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Against Technoableism: Rethinking Who Needs Improvement (A Norton Short) (Hardcover)
Technology is often seen as the "solution" to disability, regardless of what disabled people think. This book, however, is from the perspective of disable people and how they interact with tech. It stresses that while many disabled people rely on tech in some way, they take a different approach to it. While short, this book does a fantastic job at unpacking the role technology plays and the many unresolved concerns surrounding it that disable people have. It also forces the reader to confront their ableism which is never a bad things. [Danielle]— From Against Technoableism: Rethinking Who Needs Improvement
One of BookRiot's Ten Best Disability Books of 2023
A manifesto exploding what we think we know about disability, and arguing that disabled people are the real experts when it comes to technology and disability.
When bioethicist and professor Ashley Shew became a self-described “hard-of-hearing chemobrained amputee with Crohn’s disease and tinnitus,” there was no returning to “normal.” Suddenly well-meaning people called her an “inspiration” while grocery shopping or viewed her as a needy recipient of technological wizardry. Most disabled people don’t want what the abled assume they want—nor are they generally asked. Almost everyone will experience disability at some point in their lives, yet the abled persistently frame disability as an individual’s problem rather than a social one.
In a warm, feisty voice and vibrant prose, Shew shows how we can create better narratives and more accessible futures by drawing from the insights of the cross-disability community. To forge a more equitable world, Shew argues that we must eliminate “technoableism”—the harmful belief that technology is a “solution” for disability; that the disabled simply await being “fixed” by technological wizardry; that making society more accessible and equitable is somehow a lesser priority.
This badly needed introduction to disability expertise considers mobility devices, medical infrastructure, neurodivergence, and the crucial relationship between disability and race. The future, Shew points out, is surely disabled—whether through changing climate, new diseases, or even through space travel. It’s time we looked closely at how we all think about disability technologies and learn to envision disabilities not as liabilities, but as skill sets enabling all of us to navigate a challenging world.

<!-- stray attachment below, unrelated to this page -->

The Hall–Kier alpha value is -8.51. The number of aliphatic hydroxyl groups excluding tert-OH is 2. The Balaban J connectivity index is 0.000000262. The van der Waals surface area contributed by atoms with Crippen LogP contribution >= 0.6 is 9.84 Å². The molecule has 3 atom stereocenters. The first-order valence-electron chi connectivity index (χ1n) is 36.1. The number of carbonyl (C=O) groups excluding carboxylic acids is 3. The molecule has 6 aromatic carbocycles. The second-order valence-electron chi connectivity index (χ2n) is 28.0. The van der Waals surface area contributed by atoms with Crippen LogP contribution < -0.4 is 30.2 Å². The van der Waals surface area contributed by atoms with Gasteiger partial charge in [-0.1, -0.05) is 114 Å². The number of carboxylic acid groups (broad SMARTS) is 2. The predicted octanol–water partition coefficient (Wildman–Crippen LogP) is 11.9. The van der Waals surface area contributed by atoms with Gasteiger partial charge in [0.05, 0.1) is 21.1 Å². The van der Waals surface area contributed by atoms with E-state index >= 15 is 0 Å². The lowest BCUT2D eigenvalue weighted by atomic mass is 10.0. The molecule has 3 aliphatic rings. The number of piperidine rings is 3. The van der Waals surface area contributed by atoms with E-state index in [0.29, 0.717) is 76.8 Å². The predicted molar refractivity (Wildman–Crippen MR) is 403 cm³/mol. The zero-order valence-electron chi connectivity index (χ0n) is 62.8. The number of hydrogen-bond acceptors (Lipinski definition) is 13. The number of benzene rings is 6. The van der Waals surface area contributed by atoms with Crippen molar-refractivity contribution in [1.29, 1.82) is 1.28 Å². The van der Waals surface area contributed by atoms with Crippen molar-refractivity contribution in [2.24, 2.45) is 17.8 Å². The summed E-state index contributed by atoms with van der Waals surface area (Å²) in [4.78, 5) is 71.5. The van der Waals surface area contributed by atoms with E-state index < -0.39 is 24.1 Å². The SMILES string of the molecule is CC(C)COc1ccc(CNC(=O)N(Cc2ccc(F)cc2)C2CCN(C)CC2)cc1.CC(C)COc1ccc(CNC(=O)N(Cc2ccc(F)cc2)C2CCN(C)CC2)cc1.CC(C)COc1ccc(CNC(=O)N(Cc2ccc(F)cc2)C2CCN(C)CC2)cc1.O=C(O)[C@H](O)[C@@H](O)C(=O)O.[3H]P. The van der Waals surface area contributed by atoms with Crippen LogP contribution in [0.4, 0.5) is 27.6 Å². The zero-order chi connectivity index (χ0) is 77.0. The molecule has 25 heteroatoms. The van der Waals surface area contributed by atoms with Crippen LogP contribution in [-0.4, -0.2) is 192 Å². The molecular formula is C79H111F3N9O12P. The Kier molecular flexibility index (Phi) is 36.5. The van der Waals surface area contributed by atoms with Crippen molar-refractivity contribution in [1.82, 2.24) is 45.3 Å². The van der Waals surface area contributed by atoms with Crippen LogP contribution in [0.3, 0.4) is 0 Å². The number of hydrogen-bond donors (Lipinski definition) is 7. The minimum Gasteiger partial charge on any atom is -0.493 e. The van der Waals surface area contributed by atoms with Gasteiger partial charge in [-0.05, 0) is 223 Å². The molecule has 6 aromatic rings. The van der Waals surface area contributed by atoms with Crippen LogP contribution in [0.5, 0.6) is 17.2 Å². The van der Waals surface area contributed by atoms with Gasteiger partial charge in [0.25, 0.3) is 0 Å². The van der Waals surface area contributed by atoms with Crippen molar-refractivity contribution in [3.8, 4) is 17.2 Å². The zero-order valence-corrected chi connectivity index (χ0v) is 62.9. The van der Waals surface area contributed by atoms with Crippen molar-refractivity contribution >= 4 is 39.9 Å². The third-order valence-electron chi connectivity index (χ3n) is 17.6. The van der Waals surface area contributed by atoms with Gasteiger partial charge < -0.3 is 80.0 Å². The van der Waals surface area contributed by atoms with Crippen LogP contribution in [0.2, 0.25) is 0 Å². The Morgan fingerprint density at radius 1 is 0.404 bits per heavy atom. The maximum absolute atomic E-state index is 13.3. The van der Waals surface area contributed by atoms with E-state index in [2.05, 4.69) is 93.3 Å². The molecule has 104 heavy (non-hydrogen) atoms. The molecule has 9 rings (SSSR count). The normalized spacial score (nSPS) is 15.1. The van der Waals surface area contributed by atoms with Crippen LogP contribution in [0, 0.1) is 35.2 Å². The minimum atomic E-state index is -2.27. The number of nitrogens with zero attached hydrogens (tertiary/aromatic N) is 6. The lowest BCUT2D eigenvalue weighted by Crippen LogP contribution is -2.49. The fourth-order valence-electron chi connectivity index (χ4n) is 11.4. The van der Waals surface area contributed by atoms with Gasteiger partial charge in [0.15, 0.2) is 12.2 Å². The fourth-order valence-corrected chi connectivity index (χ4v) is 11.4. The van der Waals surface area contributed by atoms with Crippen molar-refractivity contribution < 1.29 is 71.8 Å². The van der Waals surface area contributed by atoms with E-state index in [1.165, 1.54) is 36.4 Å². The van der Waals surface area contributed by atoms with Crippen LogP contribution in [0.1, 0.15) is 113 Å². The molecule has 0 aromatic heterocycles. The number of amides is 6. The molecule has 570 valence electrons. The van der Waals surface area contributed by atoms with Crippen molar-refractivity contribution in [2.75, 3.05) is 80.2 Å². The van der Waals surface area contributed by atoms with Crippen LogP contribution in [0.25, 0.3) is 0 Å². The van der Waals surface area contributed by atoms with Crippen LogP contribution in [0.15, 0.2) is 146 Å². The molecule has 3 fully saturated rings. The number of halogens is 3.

About the Author
Ashley Shew is an associate professor of science, technology, and society at Virginia Tech, and specializes in disability studies and technology ethics. Her books include Against Technoableism, Animal Constructions, and Technological Knowledge and Spaces for the Future (coedited). She lives in Blacksburg, Virginia.
In this series of short, wonderfully lucid essays, [Shew] argues that technoableism – the popular depiction of tech as a wholesale cure for disability – does real damage by positioning the disabled body as fundamentally broken.
— New York Times Book Review
Part memoir, part manifesto . . . this [is] an essential text for the nondisabled to use to educate themselves on the harms of technoableism. Highly recommend.
Amusing and persuasive . . . Equally fierce and funny, this will galvanize readers to demand genuine equality for people with disabilities.
— Publishers Weekly
This book is a really big deal. This is the kind of book that—decades from now—people will still talk about. This book marks a before and after. Before the word 'technoableism' and after the word 'technoableism.' People will say: We did not know what to call it. And then Ashley Shew named it.
— The Cyborg Jillian Weise, author of The Colony
Necessary and delightful. Ashley Shew teaches us an important framework for understanding the intersection of technology and ableism with clear prose and incredible charm, as her wry sense of humor jumps off the page.
— Chanda Prescod-Weinstein, author of The Disordered Cosmos
Against Technoableism reveals design justice not only for those with disabilities but for everyone who labors and lives with technology. It’s an outstanding book.
— Stephen Kuusisto, author of Have Dog, Will Travel
Authoritative, witty, thoughtful, and unafraid to throw a punch, Ashley Shew pushes us headlong toward a much-needed world in which disabled people are seen as experts in their lives, curators of their stories, and vibrant, essential, generative parts of our collective future.
— Ed Yong, author of An Immense World